The University of Southern California's new online M.B.A. program is the latest entry in a renaissance for such degree offerings, a development program directors say has been made possible by advances in technology that connect students and professors online.
The USC Marshall School of Business will launch its program this fall, marking the first time the university has offered the degree at a distance. Students in the 21-month program, which is split into five semesters, will tackle one course of three to four topics at a time, covering much of the required readings and assignments at their own pace but checking in with classmates and professors during weekly live online sessions. Unlike programs at other universities, which include regular campus visits, USC’s online students will only come to campus once.
USC’s balance between asynchronous and synchronous content is the most recent attempt to find a ratio that works for an online M.B.A. With the announcement, the university joins institutions such as Carnegie Mellon University and the University of North Carolina at Chapel Hill, which in the past four years have begun to offer their selective M.B.A. programs online. Program directors at those universities say distance education and the technology to support that mode of delivery offer too many opportunities to justify simply recording a lecture and posting it online, but their opinions diverge on the importance of face-to-face meetings, the role of outside firms, pricing and pace, among other components.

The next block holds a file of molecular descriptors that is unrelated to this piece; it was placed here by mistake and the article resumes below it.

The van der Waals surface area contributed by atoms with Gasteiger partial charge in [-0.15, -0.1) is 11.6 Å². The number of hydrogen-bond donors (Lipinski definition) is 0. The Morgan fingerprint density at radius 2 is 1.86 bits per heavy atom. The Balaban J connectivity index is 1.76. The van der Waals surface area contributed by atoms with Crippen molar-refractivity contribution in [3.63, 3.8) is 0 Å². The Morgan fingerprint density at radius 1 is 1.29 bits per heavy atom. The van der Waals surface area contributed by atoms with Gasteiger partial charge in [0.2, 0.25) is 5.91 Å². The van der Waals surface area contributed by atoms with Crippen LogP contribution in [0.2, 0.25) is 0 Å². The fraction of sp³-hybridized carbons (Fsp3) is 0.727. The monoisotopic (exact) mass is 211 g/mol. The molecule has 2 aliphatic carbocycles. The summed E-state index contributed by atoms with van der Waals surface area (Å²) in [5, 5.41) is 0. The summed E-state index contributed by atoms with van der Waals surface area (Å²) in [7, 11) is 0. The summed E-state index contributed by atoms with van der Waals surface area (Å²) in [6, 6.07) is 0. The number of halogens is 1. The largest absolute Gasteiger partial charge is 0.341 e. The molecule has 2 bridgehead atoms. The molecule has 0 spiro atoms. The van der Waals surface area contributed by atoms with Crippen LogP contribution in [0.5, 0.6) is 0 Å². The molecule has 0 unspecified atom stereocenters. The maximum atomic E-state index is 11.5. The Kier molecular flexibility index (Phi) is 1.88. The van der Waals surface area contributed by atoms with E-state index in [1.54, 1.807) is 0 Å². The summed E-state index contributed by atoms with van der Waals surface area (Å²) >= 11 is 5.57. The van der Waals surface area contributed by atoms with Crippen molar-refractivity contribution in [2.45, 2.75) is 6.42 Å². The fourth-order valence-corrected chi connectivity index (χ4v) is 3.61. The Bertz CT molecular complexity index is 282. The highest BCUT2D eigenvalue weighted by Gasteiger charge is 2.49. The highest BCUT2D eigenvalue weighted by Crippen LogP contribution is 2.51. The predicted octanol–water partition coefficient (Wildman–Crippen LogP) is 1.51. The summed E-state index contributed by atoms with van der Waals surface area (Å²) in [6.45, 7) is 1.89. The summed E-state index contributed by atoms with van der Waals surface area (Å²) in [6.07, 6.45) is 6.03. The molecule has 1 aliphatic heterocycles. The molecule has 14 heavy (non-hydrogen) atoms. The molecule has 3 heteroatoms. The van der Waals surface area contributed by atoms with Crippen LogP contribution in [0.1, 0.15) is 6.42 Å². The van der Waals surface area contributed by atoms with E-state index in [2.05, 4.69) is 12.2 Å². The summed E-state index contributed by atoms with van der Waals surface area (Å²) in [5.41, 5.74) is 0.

“If we don’t think that our job is to replicate the lecture experience but find a new and in some respects improved experience, what does that mean?” said John G. Matsusaka, Charles F. Sexton Chair in American Enterprise at USC. “We really believe there’s a set of students out there who prefer to learn in this mode. Of course there are some student that are going to prefer the residential option. Our view isn’t that one is better than the other.”
Dan Bursch, program director of the online M.B.A. program at UNC, called USC’s announcement a “validation.” UNC launched its online M.B.A. program, MBA@UNC, in 2011, and in less than four years, its enrollment has grown from 19 to about 630 students.
Bursch said the Kenan-Flagler Business School at UNC views itself as one of the first -- if not the first -- school to use the terms “asynchronous” and “synchronous.” In the years since MBA@UNC launched, Bursch said he has seen several universities “imitate and duplicate what we are trying to do.”
The fading “stigma” surrounding the quality of online education is partly to thank for that development, Bursch said, but so are advances in technology -- particularly in videoconferencing. Many M.B.A. programs pride themselves on small cohorts and curricula that emphasize group work, so just a few seconds of lag would be a major interruption. Conversations about an online M.B.A. program at UNC began as early as 2005, Bursch said, but at that time, “the school said we weren’t in a place where we felt that we could duplicate everything we do on campus.”
With the introduction and refinement of software such as Adobe Connect, Google Hangouts and Skype, UNC returned to the idea in 2010. “The ability to have live classes every week is really what set things in motion,” Bursch said.
Similar, but Different